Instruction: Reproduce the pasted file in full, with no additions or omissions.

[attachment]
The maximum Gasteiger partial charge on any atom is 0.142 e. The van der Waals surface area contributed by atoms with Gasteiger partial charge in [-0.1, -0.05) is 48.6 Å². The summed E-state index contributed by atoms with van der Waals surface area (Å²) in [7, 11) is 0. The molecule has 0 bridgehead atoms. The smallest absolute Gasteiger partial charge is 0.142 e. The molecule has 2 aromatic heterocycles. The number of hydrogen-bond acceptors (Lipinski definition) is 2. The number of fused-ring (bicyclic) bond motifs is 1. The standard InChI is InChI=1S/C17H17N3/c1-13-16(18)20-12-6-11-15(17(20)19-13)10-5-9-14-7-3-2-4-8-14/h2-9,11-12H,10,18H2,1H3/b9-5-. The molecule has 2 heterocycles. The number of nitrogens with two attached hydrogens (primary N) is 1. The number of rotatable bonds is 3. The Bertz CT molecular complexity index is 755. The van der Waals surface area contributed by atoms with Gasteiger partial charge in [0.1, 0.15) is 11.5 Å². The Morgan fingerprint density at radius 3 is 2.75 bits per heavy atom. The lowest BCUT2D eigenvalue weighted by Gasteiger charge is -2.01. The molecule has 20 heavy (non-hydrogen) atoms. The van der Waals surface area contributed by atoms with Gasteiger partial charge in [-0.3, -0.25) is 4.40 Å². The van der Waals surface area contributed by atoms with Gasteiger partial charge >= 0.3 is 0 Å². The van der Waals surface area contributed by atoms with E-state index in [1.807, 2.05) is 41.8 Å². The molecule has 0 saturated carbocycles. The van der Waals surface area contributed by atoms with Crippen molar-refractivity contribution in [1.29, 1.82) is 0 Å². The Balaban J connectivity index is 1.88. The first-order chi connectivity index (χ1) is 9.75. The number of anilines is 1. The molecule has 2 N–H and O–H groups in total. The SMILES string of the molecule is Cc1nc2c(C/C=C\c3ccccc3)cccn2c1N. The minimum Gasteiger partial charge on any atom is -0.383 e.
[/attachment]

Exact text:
The maximum Gasteiger partial charge on any atom is 0.142 e. The van der Waals surface area contributed by atoms with Gasteiger partial charge in [-0.1, -0.05) is 48.6 Å². The summed E-state index contributed by atoms with van der Waals surface area (Å²) in [7, 11) is 0. The molecule has 0 bridgehead atoms. The smallest absolute Gasteiger partial charge is 0.142 e. The molecule has 2 aromatic heterocycles. The number of hydrogen-bond acceptors (Lipinski definition) is 2. The number of fused-ring (bicyclic) bond motifs is 1. The standard InChI is InChI=1S/C17H17N3/c1-13-16(18)20-12-6-11-15(17(20)19-13)10-5-9-14-7-3-2-4-8-14/h2-9,11-12H,10,18H2,1H3/b9-5-. The molecule has 2 heterocycles. The number of nitrogens with two attached hydrogens (primary N) is 1. The number of rotatable bonds is 3. The Bertz CT molecular complexity index is 755. The van der Waals surface area contributed by atoms with Gasteiger partial charge in [0.1, 0.15) is 11.5 Å². The Morgan fingerprint density at radius 3 is 2.75 bits per heavy atom. The lowest BCUT2D eigenvalue weighted by Gasteiger charge is -2.01. The molecule has 20 heavy (non-hydrogen) atoms. The van der Waals surface area contributed by atoms with Gasteiger partial charge in [-0.3, -0.25) is 4.40 Å². The van der Waals surface area contributed by atoms with Gasteiger partial charge >= 0.3 is 0 Å². The van der Waals surface area contributed by atoms with E-state index in [1.807, 2.05) is 41.8 Å². The molecule has 0 saturated carbocycles. The van der Waals surface area contributed by atoms with Crippen molar-refractivity contribution in [1.29, 1.82) is 0 Å². The Balaban J connectivity index is 1.88. The first-order chi connectivity index (χ1) is 9.75. The number of anilines is 1. The molecule has 2 N–H and O–H groups in total. The SMILES string of the molecule is Cc1nc2c(C/C=C\c3ccccc3)cccn2c1N. The minimum Gasteiger partial charge on any atom is -0.383 e.